4. An electrical heater circuit comprising input terminals, an electrically operated itimer electrically connected to one of said terminals, a power cut-off switch controlled by said timer electrically connected to the other of said terminals, first electrical heater means electrically connected intermediate said cut-off switch and said timer, second electrical heater means electrically connected intermediate said cut-01f switch and said one of said terminals, and temperature sensing means for electrically shorting said timer until a predetermined temperature is sensed, said sensing means being electrically connected to a point intermediate said first heater means and said timer and to said one 'of said terminals.

5. The circuit of claim 4 comprising second temperature sensing means for interrupting the heater circuit electrically connected to said one of said terminals in series with said second heater means and the first temperature sensing means.

6. The circuit of claim 4 further comprising third electrical heater means electrically connected to said terminals.

7. The circuit of claim 5 further comprising third electrical heater means electrically connected to said terminals.

References Cited by the Examiner UNITED STATES PATENTS 1,474,384 11/1923 Russell 338-280 1,702,480 2/1929 Newsom 219-441 1,977,454 10/ 1934 Price 99-328 2,088,728 8/1937 Stranszky 219-330 2,369,932 2/1945 Allen 219-441 2,379,504 7/1945 Thompson 219-282 2,387,460 10/ 1945 Myers 1- 219-450 2,410,384 10/1946 Linsay 219-491 2,463,329 3/1949 Stansbury 219-422 2,509,693 5/1950 Morrison 99-332 X 2,659,799 11/1953 Ireland 219-542 X 2,659,800 11/1953 Zander 338-280 2,734,826 2/ 1956 Stentz et al. 2,771,536 11/1956 Page 219-431 2,806,123 9/1957 Steinbock 219-312 2,812,414 11/1957 Weeks 219-448 X 2,955,186 10/1960 Ritter 219-489 2,978,564 4/1961 Blanding et al. 219-449 3,097,285 7/1963 =Page 219-491 FOREIGN PATENTS 286,807 3/ 1928 Great Britain.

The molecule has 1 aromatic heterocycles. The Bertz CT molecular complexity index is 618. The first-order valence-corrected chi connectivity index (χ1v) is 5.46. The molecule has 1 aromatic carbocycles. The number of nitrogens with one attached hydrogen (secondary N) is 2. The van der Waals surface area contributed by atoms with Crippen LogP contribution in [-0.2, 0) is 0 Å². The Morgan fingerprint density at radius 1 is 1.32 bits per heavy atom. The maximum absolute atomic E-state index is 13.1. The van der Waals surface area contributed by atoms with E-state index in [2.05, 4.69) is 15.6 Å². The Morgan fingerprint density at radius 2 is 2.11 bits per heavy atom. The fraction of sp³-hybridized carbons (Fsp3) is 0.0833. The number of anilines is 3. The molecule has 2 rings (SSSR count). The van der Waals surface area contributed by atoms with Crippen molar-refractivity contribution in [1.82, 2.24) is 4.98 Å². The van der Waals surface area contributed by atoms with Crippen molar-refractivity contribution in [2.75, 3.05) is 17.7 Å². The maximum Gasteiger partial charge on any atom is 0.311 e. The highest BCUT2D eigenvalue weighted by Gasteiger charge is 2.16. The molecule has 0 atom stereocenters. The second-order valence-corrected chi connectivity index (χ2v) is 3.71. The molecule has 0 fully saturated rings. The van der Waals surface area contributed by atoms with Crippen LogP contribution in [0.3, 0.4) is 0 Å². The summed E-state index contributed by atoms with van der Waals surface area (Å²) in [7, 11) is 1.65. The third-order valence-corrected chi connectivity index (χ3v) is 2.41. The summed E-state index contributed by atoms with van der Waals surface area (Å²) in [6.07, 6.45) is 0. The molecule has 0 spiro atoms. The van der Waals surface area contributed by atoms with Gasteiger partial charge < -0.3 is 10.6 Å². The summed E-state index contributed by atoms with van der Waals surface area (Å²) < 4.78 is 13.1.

RICHARD M. WOOD, Primary Examiner.

ANTHONY BARTIS, Examiner.

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Referenced by
Citing PatentFiling datePublication dateApplicantTitle
US3710076 *Feb 17, 1972Jan 9, 1973J FrazierRadiant surface-heater and temperature sensing assembly
US4523083 *Apr 2, 1984Jun 11, 1985Hamilton-Dunn Research Co.Beverage warmer
US20140030414 *Jul 30, 2012Jan 30, 2014Terrianne WehrliHerb-butter cooker
EP0074108A2 *Sep 6, 1982Mar 16, 1983Matsushita Electric Industrial Co., Ltd.Cooker with heating control system
Classifications
U.S. Classification219/448.11, 219/435, 99/333, 219/465.1, 219/491
International ClassificationA47J27/00, A47J27/62, F24C15/10, A47J27/56, H05B1/02
Cooperative ClassificationA47J27/62, A47J27/004, H05B1/0225, F24C15/106
European ClassificationH05B1/02A8, A47J27/00B, A47J27/62, F24C15/10C4